Thursday, September 15, 2011

Israfel and I

George Henry Seeley, untitled, platinum print, 1903

One evening, I sat to down to try write something. I wanted to write something beautiful and inspired and filled with passion. After several abortive attempts, I found myself lacking in inspiration and confidence. Feeling inadequate and unworthy of the task before me and lamenting my failure, I sought solace in a book and found it in a poem, a poem written about 180 years ago by a favorite author and poet, much beloved since my childhood, Edgar Allan Poe.

The poem was one called Israfel. It is unique among Poe's poems which are often melancholy expressions of the grief of love lost, an emotion Poe knew only too well having lost his mother and stepmother in childhood, followed by the tragic loss of his wife as an adult. The poem Israfel expresses a different kind of emotion, a different kind of grief, the grief of the frustrated artist, unable to fulfill his desire, to achieve his dream, to create something worthy of his own ideal.


In Heaven a spirit doth dwell
"Whose heart-strings are a lute";*
None sing so wildly well
As the angel Israfel,
And the giddy stars (so legends tell),
Ceasing their hymns, attend the spell
Of his voice, all mute.

Tottering above
In her highest noon,
The enamored moon
Blushes with love,
While, to listen, the red levin
(With the rapid Pleiads, even,
Which were seven,)
Pauses in Heaven.

And they say(the starry choir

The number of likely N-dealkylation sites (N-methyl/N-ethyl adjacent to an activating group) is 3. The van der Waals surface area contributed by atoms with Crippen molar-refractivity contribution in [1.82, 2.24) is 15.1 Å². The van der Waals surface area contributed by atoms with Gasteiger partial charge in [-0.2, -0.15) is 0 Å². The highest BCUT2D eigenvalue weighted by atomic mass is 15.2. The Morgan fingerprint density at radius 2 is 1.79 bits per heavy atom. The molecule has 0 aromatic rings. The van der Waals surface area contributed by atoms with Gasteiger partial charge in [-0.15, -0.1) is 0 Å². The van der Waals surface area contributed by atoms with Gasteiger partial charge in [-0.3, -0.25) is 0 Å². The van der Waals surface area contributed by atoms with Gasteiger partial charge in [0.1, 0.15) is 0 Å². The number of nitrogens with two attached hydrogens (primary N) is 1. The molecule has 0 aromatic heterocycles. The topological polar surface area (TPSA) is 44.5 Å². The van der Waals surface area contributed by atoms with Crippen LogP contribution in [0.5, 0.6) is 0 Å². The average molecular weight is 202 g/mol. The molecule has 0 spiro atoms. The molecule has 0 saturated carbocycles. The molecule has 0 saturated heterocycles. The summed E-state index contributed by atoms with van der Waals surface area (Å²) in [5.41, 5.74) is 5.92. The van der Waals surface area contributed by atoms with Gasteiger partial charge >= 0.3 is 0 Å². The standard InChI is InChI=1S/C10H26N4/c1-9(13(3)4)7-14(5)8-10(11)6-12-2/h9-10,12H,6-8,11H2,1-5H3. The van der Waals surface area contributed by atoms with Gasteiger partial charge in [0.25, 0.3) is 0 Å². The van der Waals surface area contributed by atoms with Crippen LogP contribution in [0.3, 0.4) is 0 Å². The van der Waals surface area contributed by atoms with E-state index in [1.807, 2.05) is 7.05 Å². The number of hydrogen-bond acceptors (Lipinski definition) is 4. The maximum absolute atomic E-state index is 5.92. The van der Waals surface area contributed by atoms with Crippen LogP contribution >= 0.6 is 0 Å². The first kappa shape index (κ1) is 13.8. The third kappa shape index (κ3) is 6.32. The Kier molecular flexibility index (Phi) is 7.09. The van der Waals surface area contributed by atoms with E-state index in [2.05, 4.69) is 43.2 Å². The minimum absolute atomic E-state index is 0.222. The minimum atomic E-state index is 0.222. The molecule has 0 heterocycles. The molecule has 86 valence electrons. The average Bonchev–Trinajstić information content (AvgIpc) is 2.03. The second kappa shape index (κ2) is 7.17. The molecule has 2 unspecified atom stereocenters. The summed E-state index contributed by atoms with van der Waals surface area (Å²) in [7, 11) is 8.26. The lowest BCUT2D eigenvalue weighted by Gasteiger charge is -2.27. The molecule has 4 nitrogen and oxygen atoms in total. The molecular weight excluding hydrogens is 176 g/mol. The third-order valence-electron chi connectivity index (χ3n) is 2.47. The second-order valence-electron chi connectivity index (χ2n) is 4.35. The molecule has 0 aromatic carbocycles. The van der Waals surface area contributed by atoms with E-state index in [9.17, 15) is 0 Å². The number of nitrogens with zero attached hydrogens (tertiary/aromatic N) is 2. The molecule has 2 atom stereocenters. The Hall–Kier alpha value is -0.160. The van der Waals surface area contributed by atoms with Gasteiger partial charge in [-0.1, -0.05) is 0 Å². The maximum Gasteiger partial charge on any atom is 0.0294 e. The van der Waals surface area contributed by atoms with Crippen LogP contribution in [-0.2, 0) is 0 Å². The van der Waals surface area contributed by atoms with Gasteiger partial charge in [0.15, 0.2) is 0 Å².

And the other listening things)
That Israfeli's fire
Is owing to that lyre
By which he sits and sings-
The trembling living wire
Of those unusual strings.

But the skies that angel trod,
Where deep thoughts are a duty-
Where Love's a grown-up God-
Where the Houri glances are
Imbued with all the beauty
Which we worship in a star.

Therefore thou art not wrong,
Israfeli, who despisest
An unimpassioned song;
To thee the laurels belong,
Best bard, because the wisest!
Merrily live, and long!

The ecstasies above
With thy burning measures suit-
Thy grief, thy joy, thy hate, thy love,
With the fervor of thy lute-
Well may the stars be mute!

Yes, Heaven is thine; but this
Is a world of sweets and sours;
Our flowers are merely–flowers,
And the shadow of thy perfect bliss
Is the sunshine of ours.

If I could dwell
Where Israfel
Hath dwelt, and he where I,
He might not sing so wildly well
A mortal melody,
While a bolder
note than this might swell
From my lyre within the sky.

- Edgar Allan Poe, 1831

*And the angel Israfel, whose heart strings are a lute, and who has the sweetest voice of all God's creatures. - Koran

The footnote is Edgar Allan Poe's. However, Israfel is never mentioned in the Koran by name, but is referred to several times as the archangel who blows his trumpet at the day of last judgement.

In Islamic tradition Israfel(The Burning One) is one of the four archangels. After creating the world, God commanded the archangels to gather dust from the four corners of the earth. Only Israfel succeeded in his mission. The dust he collected was used by God to create Adam.

Israfel stands closest to God with his eyes averted in fear of God and holds his trumpet to his lips throughout the centuries awaiting the order to blow it announcing the day of last judgement. The first time he blows his horn every creature in heaven and earth will instantly fall to the ground unconscious. The second time he blows his horn all creation will stand at attention to await the judgement of god.

In Sufism the greatest saints are said to be those who have heart resembling the heart of Israfel.

- David